Medical waste from Covid-19 quarantine sites
Integrated waste management provider Averda says that the systems and infrastructure for dealing with high-risk medical waste are in place, and that t.
This initiative that stems from the Dubai Municipality’s commitment to promote integrated and effective sustainable waste management practices and thereby enhance the environmental and health standards of the Emirate of Dubai, falls under Averda Group’s commitment to protect the environment, minimize the quantity of waste that cannot be reused or recycled and to ensure that our partners are provided with the latest technological developments in the field of waste management.
Averda Dubai has provided the Municipality of Dubai with smart e-waste bins during 2014 – 2015, the bins being equipped with sensors that interact live, online, with Averda Dubai Operations Department, via GPRS. The bins’ intelligent systems provide the desk-based analysts with data related to their filling level and expected dates for collection. In addition to the smart e-bins already provided, Averda will commission additional bins in the very near future.
With a capacity of 1 cubic meter, the e-bins collect small electronic items such as mobile phones, tablets, trimmers, laptops, hair dryers, chargers and any other type of electronic items that can fit into the anti-scavengers bin lid of 40x40 cm. Any waste that is categorized by Dubai Municipality as hazardous, such as light bulbs and batteries, is not accepted for disposal in the e-bins.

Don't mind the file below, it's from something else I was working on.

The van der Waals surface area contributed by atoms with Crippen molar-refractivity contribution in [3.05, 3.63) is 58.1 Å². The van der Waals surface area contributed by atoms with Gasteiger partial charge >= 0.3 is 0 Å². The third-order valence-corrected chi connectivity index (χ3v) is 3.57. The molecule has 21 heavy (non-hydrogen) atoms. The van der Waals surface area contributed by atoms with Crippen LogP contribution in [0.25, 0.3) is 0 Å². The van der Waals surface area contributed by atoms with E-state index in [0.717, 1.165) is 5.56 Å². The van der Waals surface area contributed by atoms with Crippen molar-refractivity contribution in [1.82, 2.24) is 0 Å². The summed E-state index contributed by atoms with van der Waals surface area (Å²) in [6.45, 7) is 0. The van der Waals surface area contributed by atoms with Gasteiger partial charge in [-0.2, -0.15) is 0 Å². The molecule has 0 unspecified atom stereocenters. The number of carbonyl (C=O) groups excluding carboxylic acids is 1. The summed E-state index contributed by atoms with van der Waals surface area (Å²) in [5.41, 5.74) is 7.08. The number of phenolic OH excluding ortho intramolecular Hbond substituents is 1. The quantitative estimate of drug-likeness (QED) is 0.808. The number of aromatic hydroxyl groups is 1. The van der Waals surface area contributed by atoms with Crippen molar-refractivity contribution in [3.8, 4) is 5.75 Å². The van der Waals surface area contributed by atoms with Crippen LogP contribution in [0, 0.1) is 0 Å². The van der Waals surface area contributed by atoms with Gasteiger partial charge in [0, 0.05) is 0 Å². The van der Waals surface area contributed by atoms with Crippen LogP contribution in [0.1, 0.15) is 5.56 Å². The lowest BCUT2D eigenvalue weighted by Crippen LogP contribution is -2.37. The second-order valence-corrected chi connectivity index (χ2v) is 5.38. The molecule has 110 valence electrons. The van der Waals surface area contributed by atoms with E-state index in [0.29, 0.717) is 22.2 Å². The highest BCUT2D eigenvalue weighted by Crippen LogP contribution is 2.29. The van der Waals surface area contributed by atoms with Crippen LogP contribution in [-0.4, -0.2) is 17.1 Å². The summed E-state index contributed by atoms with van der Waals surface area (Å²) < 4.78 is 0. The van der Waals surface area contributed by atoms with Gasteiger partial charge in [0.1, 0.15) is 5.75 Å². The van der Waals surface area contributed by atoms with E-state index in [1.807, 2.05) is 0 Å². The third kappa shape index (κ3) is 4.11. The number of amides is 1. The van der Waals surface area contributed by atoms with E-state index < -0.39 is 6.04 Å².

All items collected, except for laptops, are sorted in Averda Dubai’s waste processing facilities and handed over to one of Averda’s recycling partners for appropriate recycling. The laptops are being collected and delivered to Dubai Municipality whom will attempt to refurbish them and hand them out for free to those who come from socially disadvantaged groups.
Mr Oussama Natour, Averda’s United Arab Emirates Managing Director, said: “In the past years, the level of electronic waste has seen an unprecedented increase. E-waste is an important global environmental and health issue and we need to identify better methods and means of not just disposing of the e-waste but, most importantly, reusing and recycling it, primarily given that the United Nations Environmental Programme estimates that between 2007 and 2020, the domestic television e-waste will double, computer e-waste will increase five times and cell phones waste will increase 18 times.”